Without proper correction images appear out of focus on the edges (field curvature), blurry (spherical aberration), oddly shaped (distortion), and color fringes (axial color). Many of these corrections are addressed in every objective lens, however, the degree to which they are corrected depends on the name of the lens. For instance, although imperfect, Plan Apochromat has a higher degree of correction than Plan Achromat. Both are corrected, just at different levels.

In addition, although there are industry standards for lens correction, there is variance between manufacturers. In other words, just because two companies are presenting Plan Apochromat lenses does not mean they are identical in the quality of their correction.

All of the sources of a degraded image come down to contrast. Assuming the microscope has been aligned for Kohler illumination, the contrast provided by the lens provides the clean edges, crisp and vibrant color in a final image.


Correcting Lenses for Color in Fluorescence

Fluorescence presents its own set of challenges because of the nature of single wavelength excitation and emission and low light. Since glass passes light at different speeds depending on the wavelength being used, correcting for spherical aberration is a critical component particularly in multi-channel fluorescence applications.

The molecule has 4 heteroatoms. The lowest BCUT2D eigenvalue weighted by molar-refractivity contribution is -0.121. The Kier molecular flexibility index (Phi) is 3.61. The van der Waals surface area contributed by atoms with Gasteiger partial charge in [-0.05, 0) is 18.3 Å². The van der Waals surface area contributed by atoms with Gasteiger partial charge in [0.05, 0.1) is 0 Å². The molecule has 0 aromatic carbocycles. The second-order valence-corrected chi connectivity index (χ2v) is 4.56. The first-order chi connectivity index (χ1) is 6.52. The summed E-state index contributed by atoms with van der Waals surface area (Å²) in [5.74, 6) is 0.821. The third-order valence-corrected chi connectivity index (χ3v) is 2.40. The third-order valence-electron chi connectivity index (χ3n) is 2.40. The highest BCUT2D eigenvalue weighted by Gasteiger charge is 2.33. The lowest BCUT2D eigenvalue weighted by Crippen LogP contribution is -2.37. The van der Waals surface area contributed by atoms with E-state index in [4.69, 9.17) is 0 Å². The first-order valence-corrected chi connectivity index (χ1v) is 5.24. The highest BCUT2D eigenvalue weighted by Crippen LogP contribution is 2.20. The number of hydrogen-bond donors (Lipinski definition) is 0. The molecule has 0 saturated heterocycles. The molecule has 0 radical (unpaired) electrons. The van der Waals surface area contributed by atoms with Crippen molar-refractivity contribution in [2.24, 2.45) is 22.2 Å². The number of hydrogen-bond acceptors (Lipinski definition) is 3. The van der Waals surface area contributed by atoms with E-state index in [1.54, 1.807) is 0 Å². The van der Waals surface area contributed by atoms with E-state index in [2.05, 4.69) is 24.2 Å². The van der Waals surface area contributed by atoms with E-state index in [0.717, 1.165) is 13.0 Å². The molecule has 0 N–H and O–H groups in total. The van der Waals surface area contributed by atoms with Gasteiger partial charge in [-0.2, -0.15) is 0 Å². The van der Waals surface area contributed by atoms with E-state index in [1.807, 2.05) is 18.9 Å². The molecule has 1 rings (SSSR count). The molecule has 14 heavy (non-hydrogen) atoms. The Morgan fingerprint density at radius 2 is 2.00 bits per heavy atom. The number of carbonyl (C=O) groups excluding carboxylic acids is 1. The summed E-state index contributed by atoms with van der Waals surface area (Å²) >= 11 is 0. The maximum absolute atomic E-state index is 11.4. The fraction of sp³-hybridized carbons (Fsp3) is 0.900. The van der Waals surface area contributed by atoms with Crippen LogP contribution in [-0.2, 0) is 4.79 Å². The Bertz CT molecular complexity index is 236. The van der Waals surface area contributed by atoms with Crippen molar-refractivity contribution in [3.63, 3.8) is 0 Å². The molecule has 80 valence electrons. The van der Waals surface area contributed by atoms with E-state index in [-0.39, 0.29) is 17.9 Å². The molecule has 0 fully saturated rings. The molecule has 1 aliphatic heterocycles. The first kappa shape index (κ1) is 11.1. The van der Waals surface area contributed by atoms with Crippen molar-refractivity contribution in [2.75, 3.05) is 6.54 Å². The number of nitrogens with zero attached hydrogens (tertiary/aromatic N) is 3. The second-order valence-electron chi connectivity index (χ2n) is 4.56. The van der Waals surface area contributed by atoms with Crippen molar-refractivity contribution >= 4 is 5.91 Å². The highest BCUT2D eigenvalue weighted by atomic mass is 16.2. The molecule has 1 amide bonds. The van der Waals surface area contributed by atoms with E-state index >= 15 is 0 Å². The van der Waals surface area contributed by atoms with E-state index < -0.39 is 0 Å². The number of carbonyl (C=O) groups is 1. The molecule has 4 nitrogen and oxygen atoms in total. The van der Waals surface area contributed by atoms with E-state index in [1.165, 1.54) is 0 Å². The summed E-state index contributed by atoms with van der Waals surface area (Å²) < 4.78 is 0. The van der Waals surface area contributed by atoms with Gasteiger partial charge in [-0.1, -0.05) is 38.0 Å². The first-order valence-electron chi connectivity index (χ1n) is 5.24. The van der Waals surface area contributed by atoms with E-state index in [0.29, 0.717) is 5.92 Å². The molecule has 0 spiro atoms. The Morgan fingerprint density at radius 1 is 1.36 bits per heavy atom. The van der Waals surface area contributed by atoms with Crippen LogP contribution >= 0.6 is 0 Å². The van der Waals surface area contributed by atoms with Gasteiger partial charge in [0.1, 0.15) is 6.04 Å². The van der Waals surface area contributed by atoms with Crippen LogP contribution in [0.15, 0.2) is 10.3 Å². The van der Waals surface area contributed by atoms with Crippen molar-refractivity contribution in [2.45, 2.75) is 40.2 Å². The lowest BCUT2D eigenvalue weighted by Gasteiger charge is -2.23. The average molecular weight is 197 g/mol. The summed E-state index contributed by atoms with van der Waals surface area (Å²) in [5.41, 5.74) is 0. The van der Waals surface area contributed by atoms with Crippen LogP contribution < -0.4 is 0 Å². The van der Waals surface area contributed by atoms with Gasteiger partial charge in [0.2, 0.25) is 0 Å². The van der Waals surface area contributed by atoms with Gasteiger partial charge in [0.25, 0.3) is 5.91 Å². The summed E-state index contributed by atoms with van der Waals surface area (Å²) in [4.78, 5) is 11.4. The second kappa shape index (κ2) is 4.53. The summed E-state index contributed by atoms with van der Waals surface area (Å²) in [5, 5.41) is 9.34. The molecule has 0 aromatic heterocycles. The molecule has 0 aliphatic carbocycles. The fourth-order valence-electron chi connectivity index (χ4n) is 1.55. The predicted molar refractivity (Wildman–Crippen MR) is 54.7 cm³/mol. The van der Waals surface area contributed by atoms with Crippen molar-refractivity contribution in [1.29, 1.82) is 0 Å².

Without correcting for spherical aberration, features in different fluorescence channels will appear in different focal planes. This is most noticeable in achromat lenses, but it can be detected in Plan Apochromat lenses in applications such as confocal microscopy.

In addition to Z registration of each wavelength, the objective lens will also pass light more or less efficiently based on wavelength. For instance, assuming the light source is providing an equal number of photons at each wavelength of light, an objective lens will pass the 500nm wavelength more efficiently than 400nm. This mean that labels that emit at the 500nm wavelength will appear brighter simply because of the objective lens being used!